Magic, it seemed, could have a smell. If there had been time to anticipate what the ogre’s curse would do, Taff would never have guessed that it would stink like his father returning home. A smell of wine and sweat.
Guards and horses screaming. A glimpse of a fallen warrior Taff had seen once before, at a Winter’s Crest parade. Then I am no longer a boy — and I am not afraid of you.
Back on her feet, Lady Vex’ahlia’s tone had brooked no failure. “You are a guard of Emon.” Yesterday I was. Maybe not tomorrow. Taff clung to the hope that Vex’ahlia would speak to Sovereign Uriel as she had promised.
The man in rags spoke up with irritating calm. “You weren’t drunk when they brought you in, cavalier. And pardon me” — he bowed theatrically as far as his chains would permit — “but you look more like an altar boy than a brawler.”
Taff did not respond.
“… ’Course, sometimes the altar boys are the worst of all.”
Taff spat into the dirty straw at his feet. He clenched his fist around the list of charges he was facing.
The man in rags chuckled. “That pride won’t help you much down here, cavalier.”
Here was the dungeon below the Military District Stockade. The cell he shared with the man in rags was the closest to the stairs and to the only source of light, a diagonal ceiling shaft that connected to a west-facing window well in the inner yard. Taff could neither see nor hear any other prisoners. The only visible furniture was a bucket on this side of the bars and — out of reach against the corridor wall — a single wooden chair, a water barrel, and a rack of billhooks and greatclubs.
Taff scowled. “Why don’t you just ask me what you want to know?”
Rows of healthy teeth gleamed in the shadows. “All in good time.”
Taff heard a latch being lifted at the top of the staircase and held up his manacled hands to signal for silence. More than one person was coming.
The under-jailer led a familiar young woman into the dungeon. Heavy with child, Roesia walked past her escort and into the fading light. “I will be fine, sir. You need not stay.”
“Suit yourself. I’ll have to search you.”
Roesia looked at Taff with worried determination while the under-jailer patted her down for longer than necessary. Neither of them said anything until he finally left.
“Taff, I’m sorry. I’ve been trying to find out where they were keeping you since I buried my father.”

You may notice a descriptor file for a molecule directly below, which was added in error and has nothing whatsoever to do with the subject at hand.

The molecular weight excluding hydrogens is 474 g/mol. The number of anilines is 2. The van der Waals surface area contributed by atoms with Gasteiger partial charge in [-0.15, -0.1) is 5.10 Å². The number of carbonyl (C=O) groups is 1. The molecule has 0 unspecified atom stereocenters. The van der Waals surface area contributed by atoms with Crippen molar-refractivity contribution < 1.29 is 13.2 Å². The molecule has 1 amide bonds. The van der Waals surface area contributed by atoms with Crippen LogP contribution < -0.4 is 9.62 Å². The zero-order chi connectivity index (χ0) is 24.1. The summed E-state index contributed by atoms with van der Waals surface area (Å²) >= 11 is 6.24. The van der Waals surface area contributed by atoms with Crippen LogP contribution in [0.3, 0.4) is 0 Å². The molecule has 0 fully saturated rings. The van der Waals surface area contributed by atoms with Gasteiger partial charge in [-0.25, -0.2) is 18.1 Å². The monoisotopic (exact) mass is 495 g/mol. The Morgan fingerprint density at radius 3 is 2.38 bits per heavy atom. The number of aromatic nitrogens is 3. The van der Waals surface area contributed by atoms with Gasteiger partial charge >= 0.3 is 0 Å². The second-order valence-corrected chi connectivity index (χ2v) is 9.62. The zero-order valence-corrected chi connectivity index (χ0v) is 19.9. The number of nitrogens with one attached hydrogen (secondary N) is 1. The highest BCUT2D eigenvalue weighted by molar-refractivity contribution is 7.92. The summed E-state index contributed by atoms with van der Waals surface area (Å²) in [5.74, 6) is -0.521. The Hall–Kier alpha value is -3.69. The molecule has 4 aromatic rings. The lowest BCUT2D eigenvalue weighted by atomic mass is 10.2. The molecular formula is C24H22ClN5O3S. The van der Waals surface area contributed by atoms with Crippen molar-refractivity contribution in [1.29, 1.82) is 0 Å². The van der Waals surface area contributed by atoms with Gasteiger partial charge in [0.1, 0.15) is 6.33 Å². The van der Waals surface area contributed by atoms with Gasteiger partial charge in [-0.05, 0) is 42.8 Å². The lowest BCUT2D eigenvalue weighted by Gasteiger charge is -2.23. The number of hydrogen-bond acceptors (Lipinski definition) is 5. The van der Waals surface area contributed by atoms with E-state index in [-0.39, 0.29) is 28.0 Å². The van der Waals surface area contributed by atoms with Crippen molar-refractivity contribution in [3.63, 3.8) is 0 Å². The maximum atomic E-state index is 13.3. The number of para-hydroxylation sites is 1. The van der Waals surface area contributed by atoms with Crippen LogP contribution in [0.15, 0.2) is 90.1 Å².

The man in rags whistled. “You’re in deeper than I thought, cavalier.”
Taff flushed senselessly. He had met this girl for the first time yesterday. Ignoring his cellmate, Taff returned Roesia’s worried look. “My lady, I — would you bring me some water?” He indicated the barrel. She dipped the ladle and passed it through the bars. Taff drank half and brought the rest to the man in rags, who accepted it with another bow.
Taff gave Roesia a tight smile. “Thank you, but you shouldn’t be here.”
“Where else should I be? I don’t even know why the other guards arrested you.”
Taff handed her the piece of paper in his hand. Roesia was slow to take it. She looked down for a moment and passed it back. “The light is poor. Perhaps your eyes are stronger.”
Why did I presume?… Quietly, he began to read. “Lancer Taff, Roundspur Company, the Sovereign’s Horse Guards. You are hereby commanded to surrender your weapons, insignia, and armor. You are consigned to the Military District Stockade to await trial by the Marshal’s Court on two accusations of insubordination.”
Roesia searched Taff’s face. He continued.
“Namely, that you willfully disobeyed lawful orders to retreat and to secure the North Gate of Emon against an attacking giant of unknown origin. That you abandoned your comrades-in-arms. That, by your dereliction of duty, you endangered your Sovereign and his people, whom you had sworn oaths to defend.”
“By order of Welton Rede, Captain of Horse.”
Taff looked up. Roesia pursed her lips. “Is any of that true?” she asked.
“No,” he said. “The ogre raised a weapon against us. A rod or a wand that afflicted my entire troop with magic.” Roesia nodded as she listened. “Whatever it was, I think it made us all remember our worst fears. The other guards fled. There was no order to retreat. Lady Vex’ahlia sent me into your house. When my troop returned, you must have seen a man who looked like he had just swallowed a spider. That was the Lieutenant. He sent some guards to search your house and pasture.” Roesia nodded again. “When they came back, he had me arrested. On our way to the city, one of my comrades told me that no wand was found on the ogre’s body.”
Roesia’s expression changed from worry to excitement. “Taff, I know that wand. She — the ogre — used it on me and my father. I can testify for you!”
“No!” Taff shook his head. “Don’t say that, you don’t know — ”
“Cavalier,” the man in rags interrupted. “I’m no snitch. But you, pretty lady, shouldn’t say such things out loud.”
Taff reached out for Roesia’s hand and squeezed it for emphasis. “Come closer.” She placed her head against the bars and he whispered into her ear. “If you want to help me, tell Captain Rede, Guardian Bratorus, or Lady Vex’ahlia. Tell no one else.”
A bell rang out, startling them both. It kept ringing. Taff heard muffled shouts above. A trumpeter blew three short blasts.
Taff squinted with incredulity. “The stockade is under attack.”
Something moved between the window well and the setting sun. Taff could no longer see. He heard an inhuman roar that seemed to vibrate the stone on which they stood. Taff felt Roesia clutching his hand. For the second time in as many days, he heard guards screaming in utter terror.
The shadow passed and the day’s last light streamed through the ceiling shaft again. The light was tinged with green. A caustic scent cut through the stink of the dungeon and Taff’s eyes began to water. Blinking rapidly, Taff saw a wispy column of greenish-black vapor coming down the shaft toward Roesia’s head.
Taff pushed at her hand. “Get out! Get out of here!”
Roesia scampered back. She watched the gas billow into the dungeon and looked at Taff, who retreated further into his cell.